FDA Awards UNC Researcher $2M Grant to Study Kidney Disease in Sickle Cell Anemia
The U.S. Food and Drug Administration (FDA) has awarded Dr. Kenneth Ataga, a $2 million grant over five years to support a prospective study in sickle cell anemia to determine biomarkers of specific cellular function changes in chronic kidney disease (CKD).
Ataga, a researcher with the University of North Carolina at Chapel Hill, published the results of a Phase 2 SUSTAIN clinical trial (NCT01895361) in December 2016. The trial demonstrated that the anti-P-selectin antibody crizanlizumab (SEG101), developed by Selexys Pharmaceuticals and Novartis, reduced the median annual rate of sickle cell-related pain crises by 45.3 percent, when compared to placebo.
Researchers observed these results in both patients with and without hydroxyurea therapy, which reduces rate of painful attacks in sickle cell disease (SCD). Kidney involvement in SCD boosts a patient’s likelihood of also developing CKD. Endothelial cells detect physical and chemical changes in the blood vessels and release various factors to counter these changes to maintain homeostasis, or internal stability.
Endothelial dysfunction is characterized by off-balanced blood vessel function, increased oxidative stress and inflammation, abnormal smooth muscle cell proliferation, and a deficient repair mechanism. CKD patients usually have endothelial dysfunction.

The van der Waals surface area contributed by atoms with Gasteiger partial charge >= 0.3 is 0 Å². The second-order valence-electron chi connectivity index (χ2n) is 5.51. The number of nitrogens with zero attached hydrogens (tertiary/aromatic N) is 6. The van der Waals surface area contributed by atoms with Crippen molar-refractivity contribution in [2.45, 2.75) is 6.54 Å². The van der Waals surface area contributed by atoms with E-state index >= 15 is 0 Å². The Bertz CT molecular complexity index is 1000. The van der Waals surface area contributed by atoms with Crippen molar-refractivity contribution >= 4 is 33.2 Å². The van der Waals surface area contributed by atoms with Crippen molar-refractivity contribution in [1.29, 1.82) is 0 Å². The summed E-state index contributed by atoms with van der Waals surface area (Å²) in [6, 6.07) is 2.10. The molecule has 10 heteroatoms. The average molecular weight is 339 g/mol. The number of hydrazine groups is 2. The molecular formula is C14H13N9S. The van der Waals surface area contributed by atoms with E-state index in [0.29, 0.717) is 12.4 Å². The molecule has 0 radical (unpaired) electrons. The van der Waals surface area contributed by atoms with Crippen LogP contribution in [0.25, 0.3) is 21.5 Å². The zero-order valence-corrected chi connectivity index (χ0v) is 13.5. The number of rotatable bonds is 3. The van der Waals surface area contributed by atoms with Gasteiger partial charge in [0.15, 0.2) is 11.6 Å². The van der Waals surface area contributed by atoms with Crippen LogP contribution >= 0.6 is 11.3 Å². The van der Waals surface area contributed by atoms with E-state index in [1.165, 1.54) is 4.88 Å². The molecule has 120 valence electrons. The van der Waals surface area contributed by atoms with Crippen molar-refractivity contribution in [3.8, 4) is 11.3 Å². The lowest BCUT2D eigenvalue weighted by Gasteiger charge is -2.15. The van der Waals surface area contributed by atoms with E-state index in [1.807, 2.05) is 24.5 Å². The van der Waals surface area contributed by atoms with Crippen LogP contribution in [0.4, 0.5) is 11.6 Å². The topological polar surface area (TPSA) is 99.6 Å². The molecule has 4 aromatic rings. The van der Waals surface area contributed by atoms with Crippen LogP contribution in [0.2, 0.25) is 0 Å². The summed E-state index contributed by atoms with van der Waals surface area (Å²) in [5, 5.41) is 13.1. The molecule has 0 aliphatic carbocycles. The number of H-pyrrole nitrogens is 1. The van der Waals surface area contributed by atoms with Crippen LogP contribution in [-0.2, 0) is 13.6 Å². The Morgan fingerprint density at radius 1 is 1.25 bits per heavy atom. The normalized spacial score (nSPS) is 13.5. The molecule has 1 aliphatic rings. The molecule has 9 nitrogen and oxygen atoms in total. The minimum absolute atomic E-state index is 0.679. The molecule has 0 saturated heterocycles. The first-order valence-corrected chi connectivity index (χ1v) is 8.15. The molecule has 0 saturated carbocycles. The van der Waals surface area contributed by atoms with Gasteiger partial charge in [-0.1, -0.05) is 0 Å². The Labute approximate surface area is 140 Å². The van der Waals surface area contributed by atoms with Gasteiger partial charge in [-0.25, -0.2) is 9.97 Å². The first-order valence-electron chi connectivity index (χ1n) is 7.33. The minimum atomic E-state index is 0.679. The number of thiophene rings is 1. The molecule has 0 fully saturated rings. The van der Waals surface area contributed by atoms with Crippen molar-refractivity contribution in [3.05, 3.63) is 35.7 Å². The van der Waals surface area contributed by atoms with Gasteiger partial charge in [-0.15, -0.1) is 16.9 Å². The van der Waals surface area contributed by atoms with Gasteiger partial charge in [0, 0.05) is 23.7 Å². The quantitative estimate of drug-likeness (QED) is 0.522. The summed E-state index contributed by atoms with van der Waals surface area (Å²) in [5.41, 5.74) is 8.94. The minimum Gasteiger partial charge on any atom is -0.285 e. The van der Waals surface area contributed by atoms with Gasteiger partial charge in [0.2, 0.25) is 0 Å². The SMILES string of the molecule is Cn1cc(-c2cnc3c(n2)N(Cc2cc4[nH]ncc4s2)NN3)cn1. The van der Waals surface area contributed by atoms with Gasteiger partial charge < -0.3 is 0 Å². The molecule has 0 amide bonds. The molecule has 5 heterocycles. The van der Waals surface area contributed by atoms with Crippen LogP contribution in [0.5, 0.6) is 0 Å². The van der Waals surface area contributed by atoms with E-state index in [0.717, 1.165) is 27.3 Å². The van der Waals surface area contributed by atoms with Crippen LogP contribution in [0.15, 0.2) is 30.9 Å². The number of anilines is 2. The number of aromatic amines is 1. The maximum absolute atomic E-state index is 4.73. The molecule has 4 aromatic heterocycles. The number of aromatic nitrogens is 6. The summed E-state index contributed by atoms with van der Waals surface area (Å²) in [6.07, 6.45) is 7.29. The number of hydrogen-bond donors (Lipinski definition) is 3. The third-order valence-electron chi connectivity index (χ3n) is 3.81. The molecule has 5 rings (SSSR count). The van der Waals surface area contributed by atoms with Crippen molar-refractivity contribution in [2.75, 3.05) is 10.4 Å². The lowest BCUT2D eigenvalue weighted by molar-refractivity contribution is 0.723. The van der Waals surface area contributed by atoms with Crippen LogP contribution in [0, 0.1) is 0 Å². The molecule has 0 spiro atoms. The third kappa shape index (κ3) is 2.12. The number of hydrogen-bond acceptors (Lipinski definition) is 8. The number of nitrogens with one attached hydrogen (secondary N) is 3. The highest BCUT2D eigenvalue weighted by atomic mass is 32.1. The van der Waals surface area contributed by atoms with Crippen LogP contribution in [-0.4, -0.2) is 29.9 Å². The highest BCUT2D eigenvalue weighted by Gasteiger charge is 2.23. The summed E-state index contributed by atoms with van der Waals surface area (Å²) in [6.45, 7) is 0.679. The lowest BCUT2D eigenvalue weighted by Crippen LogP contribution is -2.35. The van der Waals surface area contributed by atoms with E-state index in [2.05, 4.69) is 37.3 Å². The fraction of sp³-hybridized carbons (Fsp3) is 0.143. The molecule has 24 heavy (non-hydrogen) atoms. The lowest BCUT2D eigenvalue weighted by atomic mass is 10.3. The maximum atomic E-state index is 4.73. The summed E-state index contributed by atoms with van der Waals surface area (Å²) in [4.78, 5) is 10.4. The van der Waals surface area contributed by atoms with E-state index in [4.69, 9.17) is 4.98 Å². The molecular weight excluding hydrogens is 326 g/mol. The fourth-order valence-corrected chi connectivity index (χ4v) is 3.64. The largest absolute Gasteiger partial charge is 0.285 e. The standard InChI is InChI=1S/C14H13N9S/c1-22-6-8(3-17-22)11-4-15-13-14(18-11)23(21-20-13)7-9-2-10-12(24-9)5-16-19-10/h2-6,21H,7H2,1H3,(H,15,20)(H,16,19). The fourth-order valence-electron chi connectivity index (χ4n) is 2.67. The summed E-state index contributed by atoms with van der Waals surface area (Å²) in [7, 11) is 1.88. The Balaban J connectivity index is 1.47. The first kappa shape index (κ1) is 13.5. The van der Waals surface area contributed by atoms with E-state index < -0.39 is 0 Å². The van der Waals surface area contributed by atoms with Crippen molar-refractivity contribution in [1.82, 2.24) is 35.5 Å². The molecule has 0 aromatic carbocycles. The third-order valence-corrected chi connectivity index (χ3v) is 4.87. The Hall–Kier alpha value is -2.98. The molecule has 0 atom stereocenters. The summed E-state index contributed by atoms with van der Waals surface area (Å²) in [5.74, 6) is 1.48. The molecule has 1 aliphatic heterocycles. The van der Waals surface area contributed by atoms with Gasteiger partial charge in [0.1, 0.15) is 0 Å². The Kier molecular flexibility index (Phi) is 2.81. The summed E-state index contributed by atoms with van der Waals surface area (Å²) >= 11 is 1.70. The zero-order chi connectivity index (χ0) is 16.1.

A prospective study is a type of investigation that watches for outcomes like disease development and then relates that observation with other factors, such as suspected risk or protection factors.
In this case, Ataga will look for biomarkers in CKD endothelial function changes in patients with sickle cell anemia – a type of sickle cell disease that occurs when a person has two hemoglobin S genes, Hemoglobin SS — often the most common and most severe type of SCD.
The award was part of the FDA’s larger Orphan Products Grants Program, which awarded six grants worth a combined $6.3 million for natural history studies in rare diseases — defined as illnesses affecting no more than 200,000 Americans.
To boost the number of grants awarded through this program, the National Center for Advancing Translational Sciences (NCATS) — a unit of the National Institutes of Health — contributed additional funding through its Therapeutics for Rare and Neglected Diseases program.
“One of the challenges we encounter developing therapies for rare diseases is the lack of natural history data to guide the design of successful clinical trials,” Dr. Nora Yang, director of portfolio management and strategic operations in NCATS’ division of pre-clinical innovation, said in a press release. “We are pleased that we can collaborate with the FDA to fund two natural history studies this year that will help NCATS develop novel treatments for patients who suffer from these devastating diseases.”
The aim of the Orphan Products Grants Program is to inform medical product development or to eventually use natural history to increase the use of placebo arms in studies of drugs that target very rare disease, where trial recruitment can be a challenge.